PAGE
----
CumInCAD is a Cumulative Index about publications in Computer Aided Architectural Design
supported by the sibling associations ACADIA, CAADRIA, eCAADe, SIGraDi, ASCAAD and CAAD futures

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Hits 1 to 20 of 199

_id sigradi2004_192
id sigradi2004_192
authors Adrián J. Levy
year 2004
title Espacios 4-d animados - Arquitectura de la música [4-D Animated Spaces - The Architecture of Music]
source SIGraDi 2004 - [Proceedings of the 8th Iberoamerican Congress of Digital Graphics] Porte Alegre - Brasil 10-12 november 2004
summary This project involves the creation of an architecture of music which may be defined as a series of interdisciplinary steps which seek to generate four-dimensional virtual spaces for the materialization of music. This materialization uses music as its .genetic information ., the virtual space as its medium, and the execution time of the musical piece as the fourth dimension to a three-dimensional virtual space. Within this space, each instrument.s execution is represented by a shape whose properties undergo changes resulting from the musical information. Through the use of new Virtual Reality techniques, we will soon have the possibility to be inside the music, as a habitable place. The achievement of this project is to provide the opportunity to experience this representation through virtual animation.
keywords Architecture of music, navigable music, cyberspace, four-dimensional, animation
series SIGRADI
email alevy@in4design.com.ar
last changed 2016/03/10 08:47

_id ijac201816103
id ijac201816103
authors Alani, Mostafa W.
year 2018
title Algorithmic investigation of the actual and virtual design space of historic hexagonal-based Islamic patterns
source International Journal of Architectural Computing vol. 16 - no. 1, 34-57
summary This research challenges the long-standing paradigm that considers compositional analysis to be the key to researching historical Islamic geometric patterns. Adopting a mathematical description shows that the historical focus on existing forms has left the relevant structural similarities between historical Islamic geometric patterns understudied. The research focused on the hexagonal-based Islamic geometric patterns and found that historical designs correlate to each other beyond just the formal dimension and that deep, morphological connections exist in the structures of historical singularities. Using historical evidence, this article identifies these connections and presents a categorization system that groups designs together based on their “morphogenetic” characteristics.
keywords Islamic geometric patterns, morphology, computations, digital design, algorithmic thinking
series journal
email mostafh@g.clemson.edu
last changed 2019/08/07 12:03

_id ga9922
id ga9922
authors Annunziato, M. and Pierucci, P.
year 1999
title The Art of Emergence
source International Conference on Generative Art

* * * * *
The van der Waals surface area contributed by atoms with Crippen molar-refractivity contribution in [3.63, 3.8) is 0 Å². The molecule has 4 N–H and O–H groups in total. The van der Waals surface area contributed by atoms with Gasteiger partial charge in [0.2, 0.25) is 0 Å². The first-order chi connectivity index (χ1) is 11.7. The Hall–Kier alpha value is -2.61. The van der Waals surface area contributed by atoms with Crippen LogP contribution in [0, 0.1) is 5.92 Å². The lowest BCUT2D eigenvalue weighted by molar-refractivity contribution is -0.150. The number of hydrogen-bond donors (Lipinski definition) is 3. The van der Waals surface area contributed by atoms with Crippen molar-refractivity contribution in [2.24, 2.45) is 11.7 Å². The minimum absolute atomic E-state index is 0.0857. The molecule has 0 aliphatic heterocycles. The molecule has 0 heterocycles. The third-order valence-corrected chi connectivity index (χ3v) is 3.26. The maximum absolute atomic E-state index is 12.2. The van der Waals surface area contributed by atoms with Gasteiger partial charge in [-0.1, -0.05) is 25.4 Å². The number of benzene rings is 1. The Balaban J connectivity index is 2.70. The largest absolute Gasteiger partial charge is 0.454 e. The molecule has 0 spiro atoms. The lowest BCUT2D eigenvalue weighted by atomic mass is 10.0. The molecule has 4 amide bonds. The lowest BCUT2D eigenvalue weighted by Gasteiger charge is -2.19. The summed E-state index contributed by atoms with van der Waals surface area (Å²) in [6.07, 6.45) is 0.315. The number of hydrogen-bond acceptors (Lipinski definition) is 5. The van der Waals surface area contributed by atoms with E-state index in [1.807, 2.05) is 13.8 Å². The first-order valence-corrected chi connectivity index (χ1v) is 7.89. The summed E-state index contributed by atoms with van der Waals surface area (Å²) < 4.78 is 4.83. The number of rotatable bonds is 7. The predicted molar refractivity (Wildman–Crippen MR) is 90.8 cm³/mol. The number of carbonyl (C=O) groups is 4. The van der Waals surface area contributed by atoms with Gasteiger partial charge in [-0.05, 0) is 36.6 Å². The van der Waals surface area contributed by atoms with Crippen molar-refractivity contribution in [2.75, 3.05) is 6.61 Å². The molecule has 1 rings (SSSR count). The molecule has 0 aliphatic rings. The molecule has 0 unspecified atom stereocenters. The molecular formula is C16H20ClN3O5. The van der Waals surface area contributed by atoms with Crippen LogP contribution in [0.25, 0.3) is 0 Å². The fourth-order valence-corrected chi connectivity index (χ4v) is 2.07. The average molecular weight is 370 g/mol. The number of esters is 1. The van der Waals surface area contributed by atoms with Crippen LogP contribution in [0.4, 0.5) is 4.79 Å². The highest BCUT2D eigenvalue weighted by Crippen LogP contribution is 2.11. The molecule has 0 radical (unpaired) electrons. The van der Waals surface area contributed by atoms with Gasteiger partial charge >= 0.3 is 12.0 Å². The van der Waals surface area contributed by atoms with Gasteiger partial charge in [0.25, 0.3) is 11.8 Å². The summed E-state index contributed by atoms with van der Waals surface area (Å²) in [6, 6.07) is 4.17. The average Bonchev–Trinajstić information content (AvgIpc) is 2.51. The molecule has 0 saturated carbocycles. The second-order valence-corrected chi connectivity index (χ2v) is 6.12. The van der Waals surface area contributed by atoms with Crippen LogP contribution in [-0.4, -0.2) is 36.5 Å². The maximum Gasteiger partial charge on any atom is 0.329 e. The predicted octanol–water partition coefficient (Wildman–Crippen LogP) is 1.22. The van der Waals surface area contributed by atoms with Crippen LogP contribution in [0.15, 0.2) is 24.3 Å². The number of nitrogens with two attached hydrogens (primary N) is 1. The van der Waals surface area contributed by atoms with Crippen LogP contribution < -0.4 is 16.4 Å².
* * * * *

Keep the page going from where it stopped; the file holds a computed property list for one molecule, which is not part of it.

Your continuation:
summary Since several years, the term emergence is mentioned in the paradigm of chaos and complexity. Following this approach, complex system constituted by multitude of individual develop global behavioral properties on the base of local chaotic interactions (self-organization). These theories, developed in scientific and philosophical milieus are rapidly spreading as a "way of thinking" in the several fields of cognitive activities. According to this "way of thinking" it is possible revise some fundamental themes as the economic systems, the cultural systems, the scientific paths, the communication nets under a new approach where nothing is pre-determined, but the global evolution is determined by specific mechanisms of interaction and fundamental events (bifurcation). With a jump in scale of the life, also other basic concepts related to the individuals as intelligence, consciousness, psyche can be revised as self-organizing phenomena. Such a conceptual fertility has been the base for the revision of the artistic activities as flexible instruments for the investigation of imaginary worlds, metaphor of related real worlds. In this sense we claim to the artist a role of "researcher". Through the free exploration of new concepts, he can evoke qualities, configurations and hypothesis which have an esthetical and expressive value and in the most significant cases, they can induce nucleation of cultural and scientific bifurcation. Our vision of the art-science relation is of cooperative type instead of the conflict of the past decades. In this paper we describe some of the most significant realized artworks in order to make explicit the concepts and basic themes. One of the fundamental topics is the way to generate and think to the artwork. Our characterization is to see the artwork not as a static finished product, but as an instance or a dynamic sequence of instances of a creative process which continuously evolves. In this sense, the attention is focused on the "generative idea" which constitutes the envelop of the artworks generable by the process. In this approach the role of technology (computers, synthesizers) is fundamental to create the dimension of the generative environment. Another characterizing aspect of our artworks is derived by the previous approach and specifically related to the interactive installations. The classical relation between artist, artwork and observers is viewed as an unidirectional flux of messages from the artist to the observer through the artwork. In our approach artist, artwork and observer are autonomous entities provided with own personality which jointly intervene to determine the creative paths. The artist which generate the environment in not longer the "owner" of the artwork; simply he dialectically bring the generative environment (provided by a certain degree of autonomy) towards cultural and creative "void" spaces (not still discovered). The observers start from these platforms to generate other creative paths, sometimes absolutely unexpected , developing their new dialectical relations with the artwork itself. The results derived by these positions characterize the expressive elements of the artworks (images, sequences and sounds) as the outcomes of emergent behavior or dynamics both in the sense of esthetical shapes emergent from fertile generative environments, either in terms of emergent relations between artist, artwork and observer, either in terms of concepts which emerge by the metaphor of artificial worlds to produce imaginary hypothesis for the real worlds.